make it difficult to isolate mechanisms by which drugs may improve
uremic symptoms. However, drugs that have been used empirically to
counteract toxic effects of uremia include aspirin for antiplatelet and
anti-inflammatory properties; antihypertensives such as
angiotensin-converting enzyme (ACE) inhibitors, beta-adrenergic
blockers, and diuretics to normalize blood pressure; statins to lower
atherosclerotic cholesterol; phosphate binders to lower phosphorous
levels; and folic acid to reduce homocysteine levels.7 Future
targets indicate a role for drugs that inhibit culprit receptors,
calcium transporters, transcription factors, and promoters of oxidative
stress that are specific to the detrimental effects of uremia.7
Among the numerous symptoms of uremia in CKD, uremic bleeding is perhaps the most well-documented complication.8-10
Although its exact pathophysiology is unknown, platelet dysfunction
seems to play the largest role and involves impairment of both platelet
aggregation and adhesive-ness.8,11,12 Uremic toxins, elevated prostaglandin I2 (PGI2)
levels, increased nitric oxide (NO) production, von Willebrand factor
(vWF) abnormalities, and anemia are among the leading causes of
hemostatic disturbance in uremic patients.8-12
With regard to urea, there does not seem to be a clear
relationship between blood urea nitrogen (BUN) levels and abnormal
bleeding time in renal failure patients.13 However, excess
levels of urea can ultimately result in greater formation of
guanidinosuccinic acid (GSA), which may inhibit adenosine diphosphate
(ADP)–induced platelet aggregation. Phenolic acids also inhibit this
aggregation, contributing to the platelet dysfunction.14,15
Elevated levels of GSA and methylguanidine have been
implicated in the stimulation of NO production, resulting in platelet
adhesion and aggregation dysfunction.9,16,17 Elevated NO
levels stimulate guanylyl cyclase and result in excess cyclic guanosine
monophosphate (cGMP). This leads to a reduction in thromboxane A2 and ADP levels, further contributing to abnormal platelet aggregation.10,14,15-17 An elevation of PGI2 may also be seen in chronic renal failure patients (with abnormal bleeding times) due to reduced levels of thromboxane A2 and ADP, which result from adenylyl cyclase stimulating the production of cyclic adenosine monophosphate (cAMP).8,18,19 PGI2 may also play a role in the inhibition of platelet spreading, thereby reducing adhesion and thrombus formation.20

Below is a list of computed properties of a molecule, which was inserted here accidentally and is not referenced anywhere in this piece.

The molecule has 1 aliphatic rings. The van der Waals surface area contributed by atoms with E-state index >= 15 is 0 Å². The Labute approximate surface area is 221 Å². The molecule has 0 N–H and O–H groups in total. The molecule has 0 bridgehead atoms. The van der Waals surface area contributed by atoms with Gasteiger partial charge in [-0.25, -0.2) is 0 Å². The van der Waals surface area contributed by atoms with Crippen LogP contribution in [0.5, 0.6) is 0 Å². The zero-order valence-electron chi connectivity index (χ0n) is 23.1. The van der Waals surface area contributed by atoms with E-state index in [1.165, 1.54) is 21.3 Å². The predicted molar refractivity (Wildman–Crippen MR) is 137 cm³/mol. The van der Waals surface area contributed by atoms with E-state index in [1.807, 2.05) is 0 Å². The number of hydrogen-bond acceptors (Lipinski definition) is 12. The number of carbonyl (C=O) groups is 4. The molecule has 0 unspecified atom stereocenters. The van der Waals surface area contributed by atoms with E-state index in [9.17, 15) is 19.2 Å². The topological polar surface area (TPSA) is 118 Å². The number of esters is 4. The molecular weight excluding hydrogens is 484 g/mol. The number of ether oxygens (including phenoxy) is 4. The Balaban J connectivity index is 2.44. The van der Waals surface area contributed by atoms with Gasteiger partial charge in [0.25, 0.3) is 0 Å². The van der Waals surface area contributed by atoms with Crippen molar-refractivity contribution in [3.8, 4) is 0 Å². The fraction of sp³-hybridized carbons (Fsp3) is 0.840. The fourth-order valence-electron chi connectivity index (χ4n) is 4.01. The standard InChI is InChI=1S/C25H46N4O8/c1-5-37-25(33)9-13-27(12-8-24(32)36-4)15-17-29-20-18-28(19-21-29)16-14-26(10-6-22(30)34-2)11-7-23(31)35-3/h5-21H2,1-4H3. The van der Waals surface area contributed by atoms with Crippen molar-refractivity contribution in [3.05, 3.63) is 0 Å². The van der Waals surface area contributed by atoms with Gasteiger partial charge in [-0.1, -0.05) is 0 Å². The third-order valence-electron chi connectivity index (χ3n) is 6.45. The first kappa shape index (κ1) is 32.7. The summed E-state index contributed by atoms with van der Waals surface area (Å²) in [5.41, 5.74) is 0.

An abnormal interaction between vWF and glycoprotein (GP) Ib/IX may also lead to platelet dysfunction in uremic patients.10,21 Without appropriate binding of vWF to these receptors, levels of thromboxane A2 and ADP are ultimately reduced and GPIIb/IIIa receptors are not activated, leading to additional platelet aggregation issues.22,23
In patients with anemia associated with chronic renal
failure, decreased levels of erythropoietin and red blood cells may also
result in abnormal platelet aggregation.11 At normal levels, red blood cells release thromboxane A2 and ADP and allow platelets to adhere to endothelial surfaces and form platelet plugs in response to injury.11,24,25 Low levels of hemoglobin can remove and inactivate NO and may also contribute to platelet dysfunction.26
Management of Uremic Bleeding
Patients with uremic bleeding may present with various
symptoms of bleeding (e.g., epistaxis, ecchymosis), as well as mild
thrombocytopenia.10 Other causes of bleeding must be ruled
out prior to formulating a therapeutic plan for uremic patients.
Bleeding time is considered to be the preferred test for assessing
Dialysis: In patients with advanced
renal impairment, dialysis may be necessary to remove by-products and
uremic toxins. Approximately two-thirds of uremic patients with bleeding
may exhibit partial bleeding-time correction with hemodialysis or
peritoneal dialysis.27-29 In one study, bleeding time was normalized during 30% of dialysis sessions.28 Hemodialysis without anticoagulation is recommended in patients with active bleeding.30
In addition, certain small, water-soluble guanidino compounds may